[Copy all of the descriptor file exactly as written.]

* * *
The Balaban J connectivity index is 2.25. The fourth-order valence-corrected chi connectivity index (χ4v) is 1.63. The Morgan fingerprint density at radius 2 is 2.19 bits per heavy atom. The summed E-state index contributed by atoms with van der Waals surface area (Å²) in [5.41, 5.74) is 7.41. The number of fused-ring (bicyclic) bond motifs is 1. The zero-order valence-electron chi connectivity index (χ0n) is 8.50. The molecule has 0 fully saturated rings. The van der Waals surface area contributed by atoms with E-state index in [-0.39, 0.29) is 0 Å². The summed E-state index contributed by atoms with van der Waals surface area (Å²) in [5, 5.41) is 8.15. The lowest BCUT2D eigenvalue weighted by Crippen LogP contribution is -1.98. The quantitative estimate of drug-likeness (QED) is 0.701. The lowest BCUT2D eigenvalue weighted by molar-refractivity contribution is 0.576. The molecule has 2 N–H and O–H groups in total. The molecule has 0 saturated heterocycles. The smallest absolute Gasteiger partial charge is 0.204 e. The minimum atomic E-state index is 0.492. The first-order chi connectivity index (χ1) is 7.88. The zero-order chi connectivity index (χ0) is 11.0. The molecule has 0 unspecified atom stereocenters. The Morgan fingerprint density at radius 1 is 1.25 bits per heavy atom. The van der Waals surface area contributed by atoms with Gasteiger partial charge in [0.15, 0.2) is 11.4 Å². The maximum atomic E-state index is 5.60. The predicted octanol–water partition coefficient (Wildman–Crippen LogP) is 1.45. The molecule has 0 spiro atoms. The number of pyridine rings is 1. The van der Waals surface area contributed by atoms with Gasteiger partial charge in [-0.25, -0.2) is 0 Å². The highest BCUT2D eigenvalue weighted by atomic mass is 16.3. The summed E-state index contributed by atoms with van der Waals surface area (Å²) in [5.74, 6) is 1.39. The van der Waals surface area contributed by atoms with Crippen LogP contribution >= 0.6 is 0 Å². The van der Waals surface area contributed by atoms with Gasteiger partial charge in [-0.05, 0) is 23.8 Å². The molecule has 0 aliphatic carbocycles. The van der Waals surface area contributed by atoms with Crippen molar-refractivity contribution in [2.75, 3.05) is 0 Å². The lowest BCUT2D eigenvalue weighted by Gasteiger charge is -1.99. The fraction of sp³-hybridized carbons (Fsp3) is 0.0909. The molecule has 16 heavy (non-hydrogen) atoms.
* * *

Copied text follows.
The Balaban J connectivity index is 2.25. The fourth-order valence-corrected chi connectivity index (χ4v) is 1.63. The Morgan fingerprint density at radius 2 is 2.19 bits per heavy atom. The summed E-state index contributed by atoms with van der Waals surface area (Å²) in [5.41, 5.74) is 7.41. The number of fused-ring (bicyclic) bond motifs is 1. The zero-order valence-electron chi connectivity index (χ0n) is 8.50. The molecule has 0 fully saturated rings. The van der Waals surface area contributed by atoms with E-state index in [-0.39, 0.29) is 0 Å². The summed E-state index contributed by atoms with van der Waals surface area (Å²) in [5, 5.41) is 8.15. The lowest BCUT2D eigenvalue weighted by Crippen LogP contribution is -1.98. The quantitative estimate of drug-likeness (QED) is 0.701. The lowest BCUT2D eigenvalue weighted by molar-refractivity contribution is 0.576. The molecule has 2 N–H and O–H groups in total. The molecule has 0 saturated heterocycles. The smallest absolute Gasteiger partial charge is 0.204 e. The minimum atomic E-state index is 0.492. The first-order chi connectivity index (χ1) is 7.88. The zero-order chi connectivity index (χ0) is 11.0. The molecule has 0 unspecified atom stereocenters. The Morgan fingerprint density at radius 1 is 1.25 bits per heavy atom. The van der Waals surface area contributed by atoms with Gasteiger partial charge in [0.15, 0.2) is 11.4 Å². The maximum atomic E-state index is 5.60. The predicted octanol–water partition coefficient (Wildman–Crippen LogP) is 1.45. The molecule has 0 spiro atoms. The number of pyridine rings is 1. The van der Waals surface area contributed by atoms with Gasteiger partial charge in [-0.25, -0.2) is 0 Å². The highest BCUT2D eigenvalue weighted by atomic mass is 16.3. The summed E-state index contributed by atoms with van der Waals surface area (Å²) in [5.74, 6) is 1.39. The van der Waals surface area contributed by atoms with Crippen LogP contribution >= 0.6 is 0 Å². The van der Waals surface area contributed by atoms with Gasteiger partial charge in [-0.05, 0) is 23.8 Å². The molecule has 0 aliphatic carbocycles. The van der Waals surface area contributed by atoms with Crippen molar-refractivity contribution in [2.75, 3.05) is 0 Å². The lowest BCUT2D eigenvalue weighted by Gasteiger charge is -1.99. The fraction of sp³-hybridized carbons (Fsp3) is 0.0909. The molecule has 16 heavy (non-hydrogen) atoms.